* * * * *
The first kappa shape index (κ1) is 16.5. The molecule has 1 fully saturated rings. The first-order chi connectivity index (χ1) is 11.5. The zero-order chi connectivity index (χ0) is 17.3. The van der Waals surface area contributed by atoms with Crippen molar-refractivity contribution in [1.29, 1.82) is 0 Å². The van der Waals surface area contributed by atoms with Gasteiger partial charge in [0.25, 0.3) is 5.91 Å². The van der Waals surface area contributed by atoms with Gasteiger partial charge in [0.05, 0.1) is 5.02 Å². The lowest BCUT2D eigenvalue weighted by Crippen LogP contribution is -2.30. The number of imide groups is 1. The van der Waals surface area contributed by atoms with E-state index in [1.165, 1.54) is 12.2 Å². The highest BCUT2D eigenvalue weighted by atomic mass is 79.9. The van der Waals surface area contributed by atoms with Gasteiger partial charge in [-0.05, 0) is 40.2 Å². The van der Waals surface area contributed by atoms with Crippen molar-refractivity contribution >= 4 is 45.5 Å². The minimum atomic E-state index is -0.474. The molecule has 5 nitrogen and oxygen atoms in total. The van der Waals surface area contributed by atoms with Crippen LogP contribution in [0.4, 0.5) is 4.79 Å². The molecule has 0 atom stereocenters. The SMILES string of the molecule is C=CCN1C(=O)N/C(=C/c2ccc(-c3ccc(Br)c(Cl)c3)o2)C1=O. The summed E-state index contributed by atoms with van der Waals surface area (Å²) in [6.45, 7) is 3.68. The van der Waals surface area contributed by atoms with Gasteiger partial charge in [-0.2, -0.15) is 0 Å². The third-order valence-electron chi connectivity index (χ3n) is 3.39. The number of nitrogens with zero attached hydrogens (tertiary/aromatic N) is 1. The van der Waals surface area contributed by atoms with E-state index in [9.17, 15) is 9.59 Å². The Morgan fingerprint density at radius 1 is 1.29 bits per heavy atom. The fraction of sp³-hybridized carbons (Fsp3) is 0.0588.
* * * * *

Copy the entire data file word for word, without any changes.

The first kappa shape index (κ1) is 16.5. The molecule has 1 fully saturated rings. The first-order chi connectivity index (χ1) is 11.5. The zero-order chi connectivity index (χ0) is 17.3. The van der Waals surface area contributed by atoms with Crippen molar-refractivity contribution in [1.29, 1.82) is 0 Å². The van der Waals surface area contributed by atoms with Gasteiger partial charge in [0.25, 0.3) is 5.91 Å². The van der Waals surface area contributed by atoms with Gasteiger partial charge in [0.05, 0.1) is 5.02 Å². The lowest BCUT2D eigenvalue weighted by Crippen LogP contribution is -2.30. The number of imide groups is 1. The van der Waals surface area contributed by atoms with E-state index in [1.165, 1.54) is 12.2 Å². The highest BCUT2D eigenvalue weighted by atomic mass is 79.9. The van der Waals surface area contributed by atoms with Gasteiger partial charge in [-0.05, 0) is 40.2 Å². The van der Waals surface area contributed by atoms with Crippen molar-refractivity contribution >= 4 is 45.5 Å². The minimum atomic E-state index is -0.474. The molecule has 5 nitrogen and oxygen atoms in total. The van der Waals surface area contributed by atoms with Crippen LogP contribution in [0.4, 0.5) is 4.79 Å². The molecule has 0 atom stereocenters. The SMILES string of the molecule is C=CCN1C(=O)N/C(=C/c2ccc(-c3ccc(Br)c(Cl)c3)o2)C1=O. The summed E-state index contributed by atoms with van der Waals surface area (Å²) in [6.45, 7) is 3.68. The van der Waals surface area contributed by atoms with Gasteiger partial charge in [-0.2, -0.15) is 0 Å². The third-order valence-electron chi connectivity index (χ3n) is 3.39. The number of nitrogens with zero attached hydrogens (tertiary/aromatic N) is 1. The van der Waals surface area contributed by atoms with E-state index in [9.17, 15) is 9.59 Å². The Morgan fingerprint density at radius 1 is 1.29 bits per heavy atom. The fraction of sp³-hybridized carbons (Fsp3) is 0.0588.